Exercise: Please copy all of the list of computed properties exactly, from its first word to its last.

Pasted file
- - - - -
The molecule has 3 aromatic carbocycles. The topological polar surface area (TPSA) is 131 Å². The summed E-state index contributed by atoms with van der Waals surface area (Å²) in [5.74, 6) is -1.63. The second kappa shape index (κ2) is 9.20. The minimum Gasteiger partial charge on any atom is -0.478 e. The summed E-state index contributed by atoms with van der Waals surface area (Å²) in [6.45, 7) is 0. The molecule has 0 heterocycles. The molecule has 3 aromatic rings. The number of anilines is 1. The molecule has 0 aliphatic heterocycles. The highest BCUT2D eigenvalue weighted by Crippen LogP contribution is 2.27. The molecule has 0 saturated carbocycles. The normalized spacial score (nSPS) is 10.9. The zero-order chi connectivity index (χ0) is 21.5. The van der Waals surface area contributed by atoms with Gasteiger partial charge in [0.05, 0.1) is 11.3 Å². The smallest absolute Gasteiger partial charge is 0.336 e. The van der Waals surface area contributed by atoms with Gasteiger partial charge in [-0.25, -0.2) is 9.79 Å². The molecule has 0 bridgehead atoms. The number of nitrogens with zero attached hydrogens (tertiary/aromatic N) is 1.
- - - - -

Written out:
The molecule has 3 aromatic carbocycles. The topological polar surface area (TPSA) is 131 Å². The summed E-state index contributed by atoms with van der Waals surface area (Å²) in [5.74, 6) is -1.63. The second kappa shape index (κ2) is 9.20. The minimum Gasteiger partial charge on any atom is -0.478 e. The summed E-state index contributed by atoms with van der Waals surface area (Å²) in [6.45, 7) is 0. The molecule has 0 heterocycles. The molecule has 3 aromatic rings. The number of anilines is 1. The molecule has 0 aliphatic heterocycles. The highest BCUT2D eigenvalue weighted by Crippen LogP contribution is 2.27. The molecule has 0 saturated carbocycles. The normalized spacial score (nSPS) is 10.9. The zero-order chi connectivity index (χ0) is 21.5. The van der Waals surface area contributed by atoms with Gasteiger partial charge in [0.05, 0.1) is 11.3 Å². The smallest absolute Gasteiger partial charge is 0.336 e. The van der Waals surface area contributed by atoms with Gasteiger partial charge in [-0.25, -0.2) is 9.79 Å². The molecule has 0 bridgehead atoms. The number of nitrogens with zero attached hydrogens (tertiary/aromatic N) is 1.